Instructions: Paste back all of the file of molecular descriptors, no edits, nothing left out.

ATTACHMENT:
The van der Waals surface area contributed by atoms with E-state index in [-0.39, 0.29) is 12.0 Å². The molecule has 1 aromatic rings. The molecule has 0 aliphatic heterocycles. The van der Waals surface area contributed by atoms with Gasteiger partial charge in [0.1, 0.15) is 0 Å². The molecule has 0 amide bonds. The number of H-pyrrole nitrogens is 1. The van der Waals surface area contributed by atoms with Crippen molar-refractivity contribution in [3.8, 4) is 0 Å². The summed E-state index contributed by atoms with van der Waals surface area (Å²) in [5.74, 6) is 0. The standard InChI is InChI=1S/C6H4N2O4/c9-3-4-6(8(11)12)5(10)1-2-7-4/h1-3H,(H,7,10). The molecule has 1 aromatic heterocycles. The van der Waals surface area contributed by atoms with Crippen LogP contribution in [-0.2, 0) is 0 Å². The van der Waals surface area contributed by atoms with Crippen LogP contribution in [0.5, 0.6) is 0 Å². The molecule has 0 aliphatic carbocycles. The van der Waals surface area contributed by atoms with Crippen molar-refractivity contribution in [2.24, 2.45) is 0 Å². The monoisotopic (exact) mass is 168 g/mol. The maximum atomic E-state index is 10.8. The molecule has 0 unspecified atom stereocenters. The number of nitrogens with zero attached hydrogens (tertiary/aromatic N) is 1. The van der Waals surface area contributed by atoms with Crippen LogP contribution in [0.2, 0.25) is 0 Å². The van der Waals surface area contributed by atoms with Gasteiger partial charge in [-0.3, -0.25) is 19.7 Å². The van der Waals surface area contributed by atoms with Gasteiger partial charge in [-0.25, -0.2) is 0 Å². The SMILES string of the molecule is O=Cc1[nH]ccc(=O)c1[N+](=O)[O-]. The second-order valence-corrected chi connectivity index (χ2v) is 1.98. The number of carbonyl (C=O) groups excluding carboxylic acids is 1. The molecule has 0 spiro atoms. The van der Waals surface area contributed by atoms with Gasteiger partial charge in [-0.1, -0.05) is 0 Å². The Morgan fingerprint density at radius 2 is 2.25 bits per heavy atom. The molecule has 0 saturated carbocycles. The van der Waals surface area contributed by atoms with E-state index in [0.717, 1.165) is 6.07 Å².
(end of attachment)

The van der Waals surface area contributed by atoms with E-state index in [-0.39, 0.29) is 12.0 Å². The molecule has 1 aromatic rings. The molecule has 0 aliphatic heterocycles. The van der Waals surface area contributed by atoms with Gasteiger partial charge in [0.1, 0.15) is 0 Å². The molecule has 0 amide bonds. The number of H-pyrrole nitrogens is 1. The van der Waals surface area contributed by atoms with Crippen molar-refractivity contribution in [3.8, 4) is 0 Å². The summed E-state index contributed by atoms with van der Waals surface area (Å²) in [5.74, 6) is 0. The standard InChI is InChI=1S/C6H4N2O4/c9-3-4-6(8(11)12)5(10)1-2-7-4/h1-3H,(H,7,10). The molecule has 1 aromatic heterocycles. The van der Waals surface area contributed by atoms with Crippen LogP contribution in [-0.2, 0) is 0 Å². The van der Waals surface area contributed by atoms with Crippen LogP contribution in [0.5, 0.6) is 0 Å². The molecule has 0 aliphatic carbocycles. The van der Waals surface area contributed by atoms with Crippen molar-refractivity contribution in [2.24, 2.45) is 0 Å². The monoisotopic (exact) mass is 168 g/mol. The maximum atomic E-state index is 10.8. The molecule has 0 unspecified atom stereocenters. The number of nitrogens with zero attached hydrogens (tertiary/aromatic N) is 1. The van der Waals surface area contributed by atoms with Crippen LogP contribution in [0.2, 0.25) is 0 Å². The van der Waals surface area contributed by atoms with Gasteiger partial charge in [-0.3, -0.25) is 19.7 Å². The van der Waals surface area contributed by atoms with Gasteiger partial charge in [-0.25, -0.2) is 0 Å². The SMILES string of the molecule is O=Cc1[nH]ccc(=O)c1[N+](=O)[O-]. The second-order valence-corrected chi connectivity index (χ2v) is 1.98. The number of carbonyl (C=O) groups excluding carboxylic acids is 1. The molecule has 0 spiro atoms. The van der Waals surface area contributed by atoms with Gasteiger partial charge in [-0.1, -0.05) is 0 Å². The Morgan fingerprint density at radius 2 is 2.25 bits per heavy atom. The molecule has 0 saturated carbocycles. The van der Waals surface area contributed by atoms with E-state index in [0.717, 1.165) is 6.07 Å².